Whatever Damon did with the map, The Inquirer didn’t want to know. Damon was a promising young diplomat, raised in the family of educators and now a worthy successor, if only he wasn’t acting foolishly at times, like today. The Inquirer’s sole concern was to fulfill his obligation entrusted in him by the people. In his old age, he was still a believer in the people, and still looked for silver lining in everything, including politics. His last days as the governing head of The Council were coming and he preferred to leave in peace, never to return to the maddening mayhem. Now that idyll of peaceful retirement was being shattered by a shortsighted act of one who decided to play a hero. Reckless, Damon, how reckless, but The Inquirer couldn’t even get angry; he was just too tired. Maybe tomorrow he will have to let it all on the open, for one last time, to be truthful, truthful with himself first of all. Maybe.
After the late meal, Jo was smoking a pipe in the circle of tribal elders. A soothing routine chat around the fire and the smoke drew the veil of sleep over his eyes. As he was making himself comfortable and his mind wandered off, an image of a man in a long robe, surrounded by light, popped up in his head.
Jo sat up straight as if hit by an arrow in his behind.
The man moved closer, but Jo couldn’t make out features of his face. Then he heard the voice, and the words were spoken in a strange tongue, only Jo understood them as if the language was his own.
“Keep it safe,” the stranger said, and repeated, “Away from people’s reach.”
“What?” Jo shouted out loud only no words were coming out of his mouth.
“The cubic object in your bag, keep it safe,” the stranger pointed to Jo’s earlier find.
“It’s useless to me,” Jo responded, “Why would anyone want this? And who are you?”
“Young and stupid,” Damon thought to himself on the other end of the halo connector, and to Jo he said: “My name will tell you nothing. The cube is yours for safekeeping. It’s a pathway to your world, and if you want your world to remain as it is, you will honor my request.”
Jo was utterly confused and had about enough of this nonsense. He shook his head, but the stranger didn’t go away. Instead, the mental link between them intensified, and now Jo was able to see more – the stranger was in some place without light, yet light was all around him. Jo found it even stranger than the stranger himself, but could do nothing other than just sit there feeling stupid.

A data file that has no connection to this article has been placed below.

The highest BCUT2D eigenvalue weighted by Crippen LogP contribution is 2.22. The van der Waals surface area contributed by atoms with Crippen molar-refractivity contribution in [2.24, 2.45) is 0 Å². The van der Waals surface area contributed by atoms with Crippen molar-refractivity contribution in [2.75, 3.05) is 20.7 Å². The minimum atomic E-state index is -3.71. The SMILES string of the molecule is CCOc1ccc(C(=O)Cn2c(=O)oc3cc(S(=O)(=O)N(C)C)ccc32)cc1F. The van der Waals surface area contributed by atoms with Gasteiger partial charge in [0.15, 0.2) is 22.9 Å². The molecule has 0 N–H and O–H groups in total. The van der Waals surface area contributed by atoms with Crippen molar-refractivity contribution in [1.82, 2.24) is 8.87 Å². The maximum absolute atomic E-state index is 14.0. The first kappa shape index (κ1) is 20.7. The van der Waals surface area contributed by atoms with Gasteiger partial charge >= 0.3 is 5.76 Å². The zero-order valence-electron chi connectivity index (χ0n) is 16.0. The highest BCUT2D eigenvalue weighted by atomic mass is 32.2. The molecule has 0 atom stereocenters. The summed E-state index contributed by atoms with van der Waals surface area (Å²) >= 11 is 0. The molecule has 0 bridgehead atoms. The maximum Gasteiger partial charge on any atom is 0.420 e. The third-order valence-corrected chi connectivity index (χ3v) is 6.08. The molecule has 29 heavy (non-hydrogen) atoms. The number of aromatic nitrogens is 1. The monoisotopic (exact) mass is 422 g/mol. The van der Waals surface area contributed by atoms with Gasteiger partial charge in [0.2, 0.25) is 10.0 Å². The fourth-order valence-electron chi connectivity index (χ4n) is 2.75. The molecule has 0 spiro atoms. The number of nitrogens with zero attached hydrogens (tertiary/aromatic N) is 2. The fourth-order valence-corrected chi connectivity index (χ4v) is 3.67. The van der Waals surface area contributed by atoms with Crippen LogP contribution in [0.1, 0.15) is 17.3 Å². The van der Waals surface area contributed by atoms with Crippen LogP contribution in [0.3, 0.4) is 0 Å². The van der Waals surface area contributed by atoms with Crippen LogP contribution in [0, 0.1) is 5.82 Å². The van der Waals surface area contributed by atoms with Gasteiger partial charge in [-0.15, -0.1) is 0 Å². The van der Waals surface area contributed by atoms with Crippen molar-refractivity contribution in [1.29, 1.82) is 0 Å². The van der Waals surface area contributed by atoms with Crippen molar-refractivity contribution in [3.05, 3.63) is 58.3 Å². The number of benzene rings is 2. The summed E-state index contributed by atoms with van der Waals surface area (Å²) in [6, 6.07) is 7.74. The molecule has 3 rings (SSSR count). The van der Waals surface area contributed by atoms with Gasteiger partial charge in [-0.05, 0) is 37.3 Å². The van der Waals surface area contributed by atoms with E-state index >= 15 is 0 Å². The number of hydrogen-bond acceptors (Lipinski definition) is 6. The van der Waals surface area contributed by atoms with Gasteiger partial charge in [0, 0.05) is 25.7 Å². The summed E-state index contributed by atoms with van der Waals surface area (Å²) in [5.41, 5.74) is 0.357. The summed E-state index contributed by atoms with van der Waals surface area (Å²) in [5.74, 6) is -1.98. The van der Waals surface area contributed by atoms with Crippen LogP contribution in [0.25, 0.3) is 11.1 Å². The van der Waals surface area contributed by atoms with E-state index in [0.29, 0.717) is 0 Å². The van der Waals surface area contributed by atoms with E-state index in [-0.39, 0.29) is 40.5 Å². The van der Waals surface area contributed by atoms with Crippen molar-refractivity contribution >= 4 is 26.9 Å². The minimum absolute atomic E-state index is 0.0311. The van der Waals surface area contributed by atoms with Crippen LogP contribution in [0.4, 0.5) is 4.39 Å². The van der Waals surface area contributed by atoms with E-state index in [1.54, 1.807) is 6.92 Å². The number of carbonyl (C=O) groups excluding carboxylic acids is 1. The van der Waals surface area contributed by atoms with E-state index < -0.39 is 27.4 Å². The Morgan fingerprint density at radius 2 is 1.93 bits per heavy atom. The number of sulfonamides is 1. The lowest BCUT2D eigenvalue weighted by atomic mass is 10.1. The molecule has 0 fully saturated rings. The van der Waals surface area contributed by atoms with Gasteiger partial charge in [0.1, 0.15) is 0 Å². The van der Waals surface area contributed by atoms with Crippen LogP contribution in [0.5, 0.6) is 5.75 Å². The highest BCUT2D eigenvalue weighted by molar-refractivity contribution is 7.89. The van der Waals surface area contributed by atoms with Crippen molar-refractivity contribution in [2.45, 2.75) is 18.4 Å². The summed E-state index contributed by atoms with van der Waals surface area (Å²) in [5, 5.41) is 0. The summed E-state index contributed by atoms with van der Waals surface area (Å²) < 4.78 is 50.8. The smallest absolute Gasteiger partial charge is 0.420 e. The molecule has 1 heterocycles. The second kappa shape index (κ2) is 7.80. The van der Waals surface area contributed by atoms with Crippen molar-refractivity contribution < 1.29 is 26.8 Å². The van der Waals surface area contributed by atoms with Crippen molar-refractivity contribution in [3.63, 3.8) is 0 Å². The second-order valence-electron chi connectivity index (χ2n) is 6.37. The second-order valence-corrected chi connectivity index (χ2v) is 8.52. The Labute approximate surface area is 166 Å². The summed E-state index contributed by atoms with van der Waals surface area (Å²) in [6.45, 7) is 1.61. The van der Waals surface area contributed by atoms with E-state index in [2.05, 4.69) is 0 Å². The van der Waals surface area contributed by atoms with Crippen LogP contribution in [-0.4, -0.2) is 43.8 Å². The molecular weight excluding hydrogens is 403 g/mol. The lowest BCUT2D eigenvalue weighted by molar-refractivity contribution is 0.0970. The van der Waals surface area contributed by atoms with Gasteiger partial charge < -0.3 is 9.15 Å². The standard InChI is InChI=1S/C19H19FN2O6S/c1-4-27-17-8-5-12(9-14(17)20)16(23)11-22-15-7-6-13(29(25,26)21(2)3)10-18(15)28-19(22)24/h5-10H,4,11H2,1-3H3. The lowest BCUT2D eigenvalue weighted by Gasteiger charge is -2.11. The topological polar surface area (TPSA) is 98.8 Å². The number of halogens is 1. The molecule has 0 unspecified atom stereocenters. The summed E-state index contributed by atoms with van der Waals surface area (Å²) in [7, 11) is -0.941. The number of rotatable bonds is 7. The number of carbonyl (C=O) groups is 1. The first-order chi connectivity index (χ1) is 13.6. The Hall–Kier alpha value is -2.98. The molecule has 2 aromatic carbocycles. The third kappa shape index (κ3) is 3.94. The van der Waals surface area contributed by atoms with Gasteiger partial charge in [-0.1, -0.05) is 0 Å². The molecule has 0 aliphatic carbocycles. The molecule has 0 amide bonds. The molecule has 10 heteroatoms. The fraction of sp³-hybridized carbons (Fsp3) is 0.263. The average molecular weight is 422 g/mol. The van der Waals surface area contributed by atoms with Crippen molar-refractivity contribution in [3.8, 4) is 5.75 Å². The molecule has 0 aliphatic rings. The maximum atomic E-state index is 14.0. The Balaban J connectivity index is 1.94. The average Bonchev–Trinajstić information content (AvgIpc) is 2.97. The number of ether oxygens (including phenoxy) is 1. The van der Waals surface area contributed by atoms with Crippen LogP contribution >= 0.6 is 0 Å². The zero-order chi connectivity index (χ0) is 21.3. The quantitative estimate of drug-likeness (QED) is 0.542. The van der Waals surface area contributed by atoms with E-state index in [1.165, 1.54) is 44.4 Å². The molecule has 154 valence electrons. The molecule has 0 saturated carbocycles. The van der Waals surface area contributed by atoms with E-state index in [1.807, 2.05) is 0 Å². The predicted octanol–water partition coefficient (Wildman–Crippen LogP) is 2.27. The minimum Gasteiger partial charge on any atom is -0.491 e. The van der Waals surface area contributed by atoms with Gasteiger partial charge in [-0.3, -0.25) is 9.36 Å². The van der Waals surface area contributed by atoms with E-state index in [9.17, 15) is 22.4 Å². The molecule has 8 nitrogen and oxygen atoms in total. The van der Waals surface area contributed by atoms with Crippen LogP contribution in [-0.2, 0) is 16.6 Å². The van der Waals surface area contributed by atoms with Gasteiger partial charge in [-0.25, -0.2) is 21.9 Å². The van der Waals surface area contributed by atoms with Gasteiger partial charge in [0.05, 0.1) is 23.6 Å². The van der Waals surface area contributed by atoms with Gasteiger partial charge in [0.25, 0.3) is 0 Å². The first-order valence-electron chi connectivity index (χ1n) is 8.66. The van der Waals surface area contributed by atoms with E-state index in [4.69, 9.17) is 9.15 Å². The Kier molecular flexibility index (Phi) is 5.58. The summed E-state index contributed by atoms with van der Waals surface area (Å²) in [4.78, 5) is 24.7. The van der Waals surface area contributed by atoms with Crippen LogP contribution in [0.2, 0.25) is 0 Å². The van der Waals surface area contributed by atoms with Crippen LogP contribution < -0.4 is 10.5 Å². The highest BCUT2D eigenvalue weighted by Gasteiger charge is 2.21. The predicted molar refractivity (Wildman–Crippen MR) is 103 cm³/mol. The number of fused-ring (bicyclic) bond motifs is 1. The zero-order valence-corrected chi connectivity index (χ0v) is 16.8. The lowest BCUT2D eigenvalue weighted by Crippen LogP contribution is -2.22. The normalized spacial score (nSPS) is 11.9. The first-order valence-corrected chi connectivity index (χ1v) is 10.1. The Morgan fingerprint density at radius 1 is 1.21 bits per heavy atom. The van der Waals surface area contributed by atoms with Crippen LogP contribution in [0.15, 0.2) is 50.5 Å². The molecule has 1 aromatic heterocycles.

Damon pushed a few buttons on a barely visible panel in front of him and Jo found himself among the stars, following an invisible path from one constellation to another till his feet reached a blue ball that looked surprisingly inviting.
This is when Damon hid the panel and Jo woke up. He looked around. Nothing changed. Elders finished smoking the pipe and lazily fell on the sides around the dying fire. An older woman tried to maintain some order and cursed in a kind soft voice at the mess they left after themselves.
Jo stood up and returned to his place. He decided to quit smoking, at least until the medicine man has examined his head. And as to the shiny cube in his hand, he tossed the darn thing into the farthest corner.
On Algol, the Scholars were getting ready to vote after the presentation of the pathway and the simulated demonstration of planetary relocation, knowing already that their decision had been made and was unanimous. In Damon’s understanding this would mean the inevitable destruction of yet another occupied world that would be chosen to join the Algol Empire.
Powerful technology made Algolians arrogant and blind… and weak. Now the Universe aligned against them, killing their source of vital energy, and all the Scholars did was fuss over who gets the front seat.
Men in robes were chatting in anticipation of a big show. Damon saw the Inquirer walk across the assembly towards the stage, surrounded by his subservient entourage. His posture, his face… something pointed out to Damon that no special revelations could be expected from The Inquirer today. On his boss’s approach, Damon rushed to step up onto the speaker’s stone in the centre of the stage. Now or never, he thought, while facing the crowd.
A wave of harsh whisper spread over the rows of seated men.
“Friends, fellow Algolians,” Damon turned towards The Council, “Today we were to decide on the fate of our nation. Only the truth is it is not ours to do so. Our fate, my Scholars, has already been written. And the evidence is in everything we have seen happen to Algol so far. A closer examination of facts will prove the truth of my statement. Today I urge you, open your eyes. We cannot go down in history as the nation that brought destruction to alien worlds. We owe it to Algol and to ourselves, to account for our wrongful past, to go with dignity in our final hour.”
A hostile uproar coming from the auditorium interrupted his speech. The Inquirer made a nervous gesture, and silence fell over the place.
Damon continued, “The Inquirer had entrusted me with an important task, but for Algol’s sake, my Scholars, what I did instead would prevent another, much bigger, disaster. You can’t build your home on someone else’s ruins. Face the truth, Algolians. Know who you are… ”
A shot was fired from the auditorium.
Damon fell, uttering his last words: “You will never have your peace…”
The medicine man found nothing wrong with Jo’s head.
Camilla Stein ©2014. All rights reserved.
More adventures of Chieftain Jo Clearwater in ENCOUNTER